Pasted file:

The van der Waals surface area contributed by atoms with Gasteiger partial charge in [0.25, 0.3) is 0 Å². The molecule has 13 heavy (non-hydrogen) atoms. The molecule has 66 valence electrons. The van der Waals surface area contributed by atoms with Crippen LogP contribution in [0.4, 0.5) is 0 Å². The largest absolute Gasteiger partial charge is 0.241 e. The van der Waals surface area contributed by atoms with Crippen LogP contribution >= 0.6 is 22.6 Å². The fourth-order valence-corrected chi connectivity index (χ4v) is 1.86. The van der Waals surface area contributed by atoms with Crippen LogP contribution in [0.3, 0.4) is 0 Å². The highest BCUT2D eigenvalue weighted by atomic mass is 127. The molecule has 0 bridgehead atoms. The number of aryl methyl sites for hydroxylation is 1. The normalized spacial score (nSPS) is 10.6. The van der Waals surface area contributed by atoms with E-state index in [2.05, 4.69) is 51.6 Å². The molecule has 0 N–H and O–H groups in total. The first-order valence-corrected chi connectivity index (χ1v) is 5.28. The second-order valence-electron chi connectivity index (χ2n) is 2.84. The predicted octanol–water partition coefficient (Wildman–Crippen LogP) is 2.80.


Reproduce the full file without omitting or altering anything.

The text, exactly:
The van der Waals surface area contributed by atoms with Gasteiger partial charge in [0.25, 0.3) is 0 Å². The molecule has 13 heavy (non-hydrogen) atoms. The molecule has 66 valence electrons. The van der Waals surface area contributed by atoms with Crippen LogP contribution in [0.4, 0.5) is 0 Å². The largest absolute Gasteiger partial charge is 0.241 e. The van der Waals surface area contributed by atoms with Crippen LogP contribution >= 0.6 is 22.6 Å². The fourth-order valence-corrected chi connectivity index (χ4v) is 1.86. The van der Waals surface area contributed by atoms with Crippen LogP contribution in [0.3, 0.4) is 0 Å². The highest BCUT2D eigenvalue weighted by atomic mass is 127. The molecule has 0 bridgehead atoms. The number of aryl methyl sites for hydroxylation is 1. The normalized spacial score (nSPS) is 10.6. The van der Waals surface area contributed by atoms with E-state index in [2.05, 4.69) is 51.6 Å². The molecule has 0 N–H and O–H groups in total. The first-order valence-corrected chi connectivity index (χ1v) is 5.28. The second-order valence-electron chi connectivity index (χ2n) is 2.84. The predicted octanol–water partition coefficient (Wildman–Crippen LogP) is 2.80.